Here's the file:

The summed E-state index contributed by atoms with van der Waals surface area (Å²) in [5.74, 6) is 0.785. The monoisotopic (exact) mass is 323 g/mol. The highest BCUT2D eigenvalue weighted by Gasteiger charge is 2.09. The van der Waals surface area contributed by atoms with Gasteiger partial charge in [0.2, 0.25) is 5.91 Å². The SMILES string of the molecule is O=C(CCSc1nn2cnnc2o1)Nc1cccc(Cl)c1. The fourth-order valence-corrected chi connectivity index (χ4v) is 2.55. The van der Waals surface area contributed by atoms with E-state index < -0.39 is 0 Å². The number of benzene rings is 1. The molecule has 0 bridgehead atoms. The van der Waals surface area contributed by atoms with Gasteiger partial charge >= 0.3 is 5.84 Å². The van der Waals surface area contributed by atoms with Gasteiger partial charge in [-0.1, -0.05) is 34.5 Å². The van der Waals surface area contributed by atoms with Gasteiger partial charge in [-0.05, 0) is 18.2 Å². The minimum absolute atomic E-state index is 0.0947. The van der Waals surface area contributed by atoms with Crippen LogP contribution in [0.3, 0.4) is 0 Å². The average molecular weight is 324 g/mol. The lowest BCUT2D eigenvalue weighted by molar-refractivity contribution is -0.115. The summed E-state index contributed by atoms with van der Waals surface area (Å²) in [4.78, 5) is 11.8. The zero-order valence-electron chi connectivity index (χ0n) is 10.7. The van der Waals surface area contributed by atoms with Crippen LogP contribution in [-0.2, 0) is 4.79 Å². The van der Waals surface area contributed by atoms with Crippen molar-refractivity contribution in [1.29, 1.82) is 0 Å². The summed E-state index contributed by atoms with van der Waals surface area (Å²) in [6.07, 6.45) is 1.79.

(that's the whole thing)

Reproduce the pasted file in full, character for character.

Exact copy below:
The summed E-state index contributed by atoms with van der Waals surface area (Å²) in [5.74, 6) is 0.785. The monoisotopic (exact) mass is 323 g/mol. The highest BCUT2D eigenvalue weighted by Gasteiger charge is 2.09. The van der Waals surface area contributed by atoms with Gasteiger partial charge in [0.2, 0.25) is 5.91 Å². The SMILES string of the molecule is O=C(CCSc1nn2cnnc2o1)Nc1cccc(Cl)c1. The fourth-order valence-corrected chi connectivity index (χ4v) is 2.55. The van der Waals surface area contributed by atoms with E-state index < -0.39 is 0 Å². The number of benzene rings is 1. The molecule has 0 bridgehead atoms. The van der Waals surface area contributed by atoms with Gasteiger partial charge >= 0.3 is 5.84 Å². The van der Waals surface area contributed by atoms with Gasteiger partial charge in [-0.1, -0.05) is 34.5 Å². The van der Waals surface area contributed by atoms with Gasteiger partial charge in [-0.05, 0) is 18.2 Å². The minimum absolute atomic E-state index is 0.0947. The van der Waals surface area contributed by atoms with Crippen LogP contribution in [0.3, 0.4) is 0 Å². The average molecular weight is 324 g/mol. The lowest BCUT2D eigenvalue weighted by molar-refractivity contribution is -0.115. The summed E-state index contributed by atoms with van der Waals surface area (Å²) in [4.78, 5) is 11.8. The zero-order valence-electron chi connectivity index (χ0n) is 10.7. The van der Waals surface area contributed by atoms with Crippen LogP contribution in [-0.2, 0) is 4.79 Å². The van der Waals surface area contributed by atoms with Crippen molar-refractivity contribution in [1.29, 1.82) is 0 Å². The summed E-state index contributed by atoms with van der Waals surface area (Å²) in [6.07, 6.45) is 1.79.